November 19, 2012 – Devotion Sharing (Ephesians 4)

Submitted by Conrad C. from Gracepoint Berkeley Church

Ephesians 4:17-19

“Both Ephesians 4:17-19 and Romans 1:21-32 focus on willful futility, darkness, distorted reasoning leading to alienation from God, and resulting passions and desires that lead to uncleanness and sins.  Sins are not the cause of the problem, but the result; the problem lies in the mind and in the choices made against God.  In Romans, God gave people over to the desires of their hearts, whereas Paul uses the same word here to say they give themselves over.” [Klyne Snodgras. Ephesians. The NIV Application Commentary (Grand Rapids: Zondervan, 1996) 230.]

  • What is the significance of Apostle Paul describing the Gentiles in terms of their “futility of … mind,” “darkened…understanding,” and “ignorance?”

You would think that Apostle Paul upon looking at mankind, he would pick at the external effects that have arisen from their rebellion from God.  Given the secular impact on Roman society, those effects would have easily been able to pick out–all kinds of unspeakable acts, diminishing of human dignity, and other “sins” that would cause the modern listener to blush.  Yet, behind all that is a will, a decision, a mind that has chose to not choose good.  This is significant because I think even in our culture, acts are so impressionable.  Yet it all these acts arise from ideas, mindsets, worldviews, and more poignantly, darkened understandings.  So, as quick as I might react to what I see being done, either by others or by myself, I have to ask rather, where it comes from.  What thought, what understanding, what assumption does it arise from?  In the futile mind or darkened understanding lies the concentration of what it means to rebel against God.

  • What is the relationship between the mind, heart, and actions, according to vv. 17-19?

There is a pattern of futile thinking in the mind that causes the heart to grow hardened and stubborn.  Because of that, the heart becomes desensitized, and any sense of self-determination that you think have just results in the lowest cravings and appetites.  Apostle Paul says they gave themselves over, meaning the draw of the appetites meets no resistance either heart or mind, which is another way of saying that neither volition nor reason offer any resistance to the flesh.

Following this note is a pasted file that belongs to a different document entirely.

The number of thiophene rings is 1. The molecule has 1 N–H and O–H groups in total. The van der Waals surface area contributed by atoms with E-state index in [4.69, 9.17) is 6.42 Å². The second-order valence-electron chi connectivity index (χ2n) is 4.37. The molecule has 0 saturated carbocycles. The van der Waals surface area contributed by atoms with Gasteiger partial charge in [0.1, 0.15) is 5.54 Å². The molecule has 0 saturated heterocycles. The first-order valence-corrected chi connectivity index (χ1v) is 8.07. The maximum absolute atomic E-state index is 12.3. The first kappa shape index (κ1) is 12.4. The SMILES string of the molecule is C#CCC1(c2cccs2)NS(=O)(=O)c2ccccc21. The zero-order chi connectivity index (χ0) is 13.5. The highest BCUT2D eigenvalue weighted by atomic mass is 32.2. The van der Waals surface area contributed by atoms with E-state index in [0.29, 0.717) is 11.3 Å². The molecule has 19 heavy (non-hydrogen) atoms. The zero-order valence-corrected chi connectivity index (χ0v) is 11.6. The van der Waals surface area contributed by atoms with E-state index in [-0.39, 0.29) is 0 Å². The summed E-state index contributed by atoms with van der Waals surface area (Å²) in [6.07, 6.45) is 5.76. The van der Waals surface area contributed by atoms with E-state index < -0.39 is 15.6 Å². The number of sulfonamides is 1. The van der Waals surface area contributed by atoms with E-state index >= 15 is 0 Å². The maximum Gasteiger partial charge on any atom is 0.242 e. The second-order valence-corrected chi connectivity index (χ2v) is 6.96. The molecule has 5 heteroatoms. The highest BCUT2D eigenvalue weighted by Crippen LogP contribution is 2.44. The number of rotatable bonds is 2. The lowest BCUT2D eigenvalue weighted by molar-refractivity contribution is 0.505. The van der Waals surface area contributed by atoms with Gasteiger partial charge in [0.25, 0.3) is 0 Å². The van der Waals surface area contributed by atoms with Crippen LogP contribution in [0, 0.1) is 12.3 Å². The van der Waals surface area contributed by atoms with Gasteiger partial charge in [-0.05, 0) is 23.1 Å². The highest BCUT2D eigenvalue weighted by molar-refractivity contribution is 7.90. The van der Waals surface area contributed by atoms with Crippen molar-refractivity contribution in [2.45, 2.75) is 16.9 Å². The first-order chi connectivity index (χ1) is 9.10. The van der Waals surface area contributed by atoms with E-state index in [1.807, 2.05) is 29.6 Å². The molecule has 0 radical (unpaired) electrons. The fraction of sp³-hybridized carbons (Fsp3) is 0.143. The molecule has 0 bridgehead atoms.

• In what ways have I experienced (or seen at work in others) this progression play out?

Given the season of thanksgiving we are in, there are opportunities to express thanks, and in my ministry, there’s those chances we get to encourage our students to express their thanks to someone in their life in a nice card.  I was thinking today that what if hypothetically I asked one of my students to write a thank you card to someone, but he stubbornly refused despite my pleading.  In theory, he is not against giving thanks to people.  But the fact, as his mentor, I was asking him to write a thank you card, that ignited his rebelliousness to not write anything and close his heart.  Therein lies the significant reality that the futility of darkened mind is in fact the root of all sin.  To know good, yet not choose it (in the language of Romans 1) is the height of human sin and pride.

I’ve seen this scenario played out in reality in many cases not just with others in different scenarios, but with myself as well of course, where the appetites mysteriously bypass reason or will.  Yet it’s not so much the power of the appetites, but rather a fundamental thought or belief, such “I had a hard week; it’s okay to relax a little,” that serves as the catalyst to hardening of heart and releasing yourself to baser cravings.

  • What resources has God provided for me to be renewed in my mind (v. 23)?

“the way you learned Christ!— assuming that you have heard about him and were taught in him”